Patty Driscoll Servaes received her B.A. in economics from the University of Dallas in 1986, a M.S. in accounting from Northeastern University in 1987 and an M.B.A. from Northeastern in 1999. She started her career at Price Waterhouse in Boston and began implementing financial systems and working on mergers and acquisitions at the Boston Globe. She joined the New York Times to redesign their financial infrastructure in 1995. Patty used her financial systems experience, as well as her love of seniors and closing deals, to create her companies focused on veteran benefits.
Q: As a student, what was your favorite part about UD?
My favorite thing about UD was the common Core and the Rome experience, for many reasons — the fun, obviously, but because it meant you had something in common with every UD student, no matter what year they attended. You can meet a UD grad who attended 20 years before or after you and it’s like you’ve known each other for years. In the long run, that helped me to realize that each of us has something in common with everyone, not just other UD students. You just have to look for it.
Q: Could you tell us about Servaes Consulting Group, how it got started, and the work you do with veterans?
When [my husband] Minhaj, also class of ’86, and I had our bonus baby, Josie, at 41, I decided I wanted to do something where my business background could help seniors and I could work from home. I wasn’t sure what it was, so I purchased a home care franchise and gave myself a five-year goal of figuring out what my business model would be. Luckily for my goal, day one, before I even opened my doors, I learned of a VA benefit for wartime veterans and their surviving spouses who need care — it is a complicated financial benefit with arcane government rules and forms which can result in up to $2,120 per month to help those in need of home or facility care. Each case is unique and life-changing for the families we work with — you should hear the WWII stories Minhaj has collected from our clients!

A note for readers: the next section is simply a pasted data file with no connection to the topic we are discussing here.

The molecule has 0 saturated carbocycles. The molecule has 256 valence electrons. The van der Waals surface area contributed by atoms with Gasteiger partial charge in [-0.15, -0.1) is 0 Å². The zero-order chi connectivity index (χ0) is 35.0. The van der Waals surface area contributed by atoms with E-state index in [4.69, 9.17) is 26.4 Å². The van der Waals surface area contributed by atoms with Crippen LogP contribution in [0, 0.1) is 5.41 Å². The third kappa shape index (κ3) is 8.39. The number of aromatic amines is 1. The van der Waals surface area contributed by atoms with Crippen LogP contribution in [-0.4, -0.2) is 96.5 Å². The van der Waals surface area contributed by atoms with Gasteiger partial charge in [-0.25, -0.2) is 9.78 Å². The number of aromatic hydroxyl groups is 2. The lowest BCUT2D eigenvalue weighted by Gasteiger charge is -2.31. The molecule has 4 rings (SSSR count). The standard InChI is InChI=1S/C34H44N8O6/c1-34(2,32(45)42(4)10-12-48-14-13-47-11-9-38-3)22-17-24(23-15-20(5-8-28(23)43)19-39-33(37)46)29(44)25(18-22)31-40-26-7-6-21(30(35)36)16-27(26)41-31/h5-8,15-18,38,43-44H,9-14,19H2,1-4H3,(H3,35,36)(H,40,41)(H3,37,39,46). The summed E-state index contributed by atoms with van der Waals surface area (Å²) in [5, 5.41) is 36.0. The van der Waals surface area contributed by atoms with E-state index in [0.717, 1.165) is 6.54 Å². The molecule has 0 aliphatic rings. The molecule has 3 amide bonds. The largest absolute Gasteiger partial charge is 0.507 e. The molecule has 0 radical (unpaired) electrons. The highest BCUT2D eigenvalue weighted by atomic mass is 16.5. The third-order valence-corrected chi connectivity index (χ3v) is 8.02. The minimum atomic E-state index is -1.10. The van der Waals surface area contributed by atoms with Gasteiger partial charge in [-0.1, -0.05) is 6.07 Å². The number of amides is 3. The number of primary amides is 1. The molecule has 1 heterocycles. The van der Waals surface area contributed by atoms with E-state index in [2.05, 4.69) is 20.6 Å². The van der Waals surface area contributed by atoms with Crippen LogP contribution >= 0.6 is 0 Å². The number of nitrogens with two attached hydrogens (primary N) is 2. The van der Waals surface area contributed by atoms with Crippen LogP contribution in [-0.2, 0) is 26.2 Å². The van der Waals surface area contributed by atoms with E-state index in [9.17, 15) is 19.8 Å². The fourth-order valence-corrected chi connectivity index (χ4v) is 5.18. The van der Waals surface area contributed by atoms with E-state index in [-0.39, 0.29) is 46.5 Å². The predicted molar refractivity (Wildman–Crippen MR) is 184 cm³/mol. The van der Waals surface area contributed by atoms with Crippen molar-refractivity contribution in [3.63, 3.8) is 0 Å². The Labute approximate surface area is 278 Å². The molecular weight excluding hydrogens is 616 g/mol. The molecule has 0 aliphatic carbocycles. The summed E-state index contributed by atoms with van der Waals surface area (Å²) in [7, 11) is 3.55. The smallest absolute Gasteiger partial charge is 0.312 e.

Q: You were an accountant at Price Waterhouse, worked as a finance executive for The Boston Globe and New York Times, and now run your own business. How has your UD education benefited you throughout this exciting and successful career?
UD taught me how to think and talk to people. When I was hired by the Boston Globe in 1990, I had never used a computer. Price Waterhouse only had two portable computers in the Boston office. Because of my UD training, before I started my job at the Boston Globe I went and got a manual for the financial computer system they were using and, gasp, read it. I did not know that reading the manual was odd and so when they came to teach me the system on Monday morning, they assumed I was a genius — I also had no problem calling my sister and anyone else who could answer my questions when I got stuck — that’s UD all the way. When the Boston Globe was being purchased by the New York Times and the two C.F.O.s had a dinner alone, they invited me to keep the conversation going, because I have the UD gift of knowing we all have some common ground and I can tell a pretty good story. Without that dinner, I doubt I would have been asked to be the Globe executive on loan to the Times.
Q: What advice would you give to current students interested in one day running their own business?
Whenever you start a new hobby, job or experience, keep your eyes open because that’s where the business ideas are. Think about what you love doing and how you can bring a new twist, perspective or product to the table — and while working at a company with a 401k, maximize it so you can use those funds to start your own business later.
Students, are you interested in speaking with alumna Patty Driscoll Servaes or learning more about starting your own business? Contact UD Alumni Relations at email@example.com.